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Going Dutch.

I cook a lot. Every so often I blog about it.

I had a Pennsylvania Dutch cookbook well before I ever came to Pennsylvania — one of those skinny paperback things they sell at tourist stops.

A woman who worked for me during my brief attempt at bosshood in Massachusetts gave it to me after she found out I liked to bake.

She’d grown up in Harrisburg and had a fondness for shoo-fly pies. So she gave me the cookbook and commissioned me to make some. From what I understand, they turned out quite well.

It was the least I could do for anyone who put up with me as a supervisor.

As they say in the Lehigh Valley: “If you ain’t Dutch, you ain’t much.”

There’s not that much in the cookbook I’ve ever really wanted to make. Most of it is pretty bland and heavy-looking. (Anyone need a recipe for Gaenseklein — fricasseed goose? It’s the only recipe I’ve ever seen that calls for goose broth.)

But I’ve been eyeing one recipe for a while. And while I was buying dinner fixings tonight, I decided the end of summer would be a fine time to give it a shot.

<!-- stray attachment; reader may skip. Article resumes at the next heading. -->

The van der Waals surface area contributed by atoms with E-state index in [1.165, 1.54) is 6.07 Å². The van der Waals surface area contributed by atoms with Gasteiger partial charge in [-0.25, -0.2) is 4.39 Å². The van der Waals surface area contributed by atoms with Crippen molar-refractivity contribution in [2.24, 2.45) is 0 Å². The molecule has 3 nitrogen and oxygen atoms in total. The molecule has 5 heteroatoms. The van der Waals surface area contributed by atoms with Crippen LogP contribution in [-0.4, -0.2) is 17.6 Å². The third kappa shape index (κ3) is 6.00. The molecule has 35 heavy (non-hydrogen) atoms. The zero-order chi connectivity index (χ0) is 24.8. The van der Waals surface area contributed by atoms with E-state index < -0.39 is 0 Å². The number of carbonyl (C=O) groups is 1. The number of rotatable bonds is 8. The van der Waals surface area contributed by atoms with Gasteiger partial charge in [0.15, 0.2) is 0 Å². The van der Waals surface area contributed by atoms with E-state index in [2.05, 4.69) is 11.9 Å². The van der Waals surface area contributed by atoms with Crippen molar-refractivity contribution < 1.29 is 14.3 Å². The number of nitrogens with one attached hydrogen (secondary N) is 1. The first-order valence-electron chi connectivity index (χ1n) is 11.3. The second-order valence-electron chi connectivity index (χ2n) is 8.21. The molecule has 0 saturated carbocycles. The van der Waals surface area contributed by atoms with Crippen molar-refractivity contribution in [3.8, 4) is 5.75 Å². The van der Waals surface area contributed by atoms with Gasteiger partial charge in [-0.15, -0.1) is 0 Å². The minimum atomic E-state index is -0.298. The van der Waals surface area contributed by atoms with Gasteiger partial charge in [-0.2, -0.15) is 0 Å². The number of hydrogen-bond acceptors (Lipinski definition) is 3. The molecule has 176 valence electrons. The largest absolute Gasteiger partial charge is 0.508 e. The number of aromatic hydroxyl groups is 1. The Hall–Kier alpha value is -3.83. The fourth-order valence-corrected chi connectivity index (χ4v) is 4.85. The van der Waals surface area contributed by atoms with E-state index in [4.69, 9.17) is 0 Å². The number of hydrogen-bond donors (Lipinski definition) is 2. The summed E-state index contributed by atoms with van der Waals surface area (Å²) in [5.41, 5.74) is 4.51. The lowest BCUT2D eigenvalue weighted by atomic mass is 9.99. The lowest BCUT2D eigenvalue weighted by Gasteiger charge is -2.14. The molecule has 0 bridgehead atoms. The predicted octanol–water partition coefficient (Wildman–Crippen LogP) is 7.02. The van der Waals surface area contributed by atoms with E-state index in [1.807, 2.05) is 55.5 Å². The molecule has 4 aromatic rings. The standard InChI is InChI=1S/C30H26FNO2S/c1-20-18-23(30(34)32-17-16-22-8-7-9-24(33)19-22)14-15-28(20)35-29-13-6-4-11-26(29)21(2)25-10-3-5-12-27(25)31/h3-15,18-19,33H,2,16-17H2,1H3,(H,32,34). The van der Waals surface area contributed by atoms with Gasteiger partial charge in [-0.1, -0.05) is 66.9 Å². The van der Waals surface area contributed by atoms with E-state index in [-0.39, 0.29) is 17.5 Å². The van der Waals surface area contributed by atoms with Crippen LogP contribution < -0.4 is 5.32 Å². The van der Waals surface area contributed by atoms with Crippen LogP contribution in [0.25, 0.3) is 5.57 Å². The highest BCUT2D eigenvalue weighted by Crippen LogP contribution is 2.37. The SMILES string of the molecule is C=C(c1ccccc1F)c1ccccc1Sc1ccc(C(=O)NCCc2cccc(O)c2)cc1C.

Eat a peach.

I have no idea whether they actually make Lebanon County peach cake in Lebanon County. To my knowledge, I have only ever passed through the county once, and have never personally evaluated the native cake preferences.

Peach cake sounded like a nice treat, anyway, authentic or not. And the recipe is simple enough — a couple common dry ingredients, a couple common wet ones, and a couple halved, peeled peaches.

Peeling is usually one of my least favorite things to do in a kitchen. Peach fuzz seems to come off pretty easily, thankfully. And before long I was readying the whole assembly for the oven.

Building a peach cake.

The cake itself, which puffs up in baking to semi-surround the peach pieces, is kind of bland.

The most important step in the recipe is to top it off before baking by sprinkling it with a sugar-cinnamon mixture, which rescues the whole thing. (Yes, warm fresh baked peaches are nice, but they can’t carry a flavorless cake by themselves.)

The almost-finished product.

The second-most important step isn’t in the recipe; I added it on a whim in the supermarket. Buy some vanilla ice cream to serve with your warm peach cake. An obvious step — most desserts taste better with vanilla ice cream — but it seems to do this recipe a particular favor.

In fact, a jolt of vanilla would probably help the cake itself. Maybe next time I make it I’ll try that.

And I do plan to make it again. It may be humble, verging on bland, but Lebanon County peach cake disappeared from the family plates with notable speed.

It might have been the way the sweetness of the vanilla played off the sweetness of the peaches. It might have been the touch of cinnamon. It might have been the interplay of warm vs. cold.

Or it could just have been the pleasure of a simple homemade dessert that captured some the sweetness of summer, just as the darkness starts to come earlier every night.

Blue plate special. You want coffee with that, hon?


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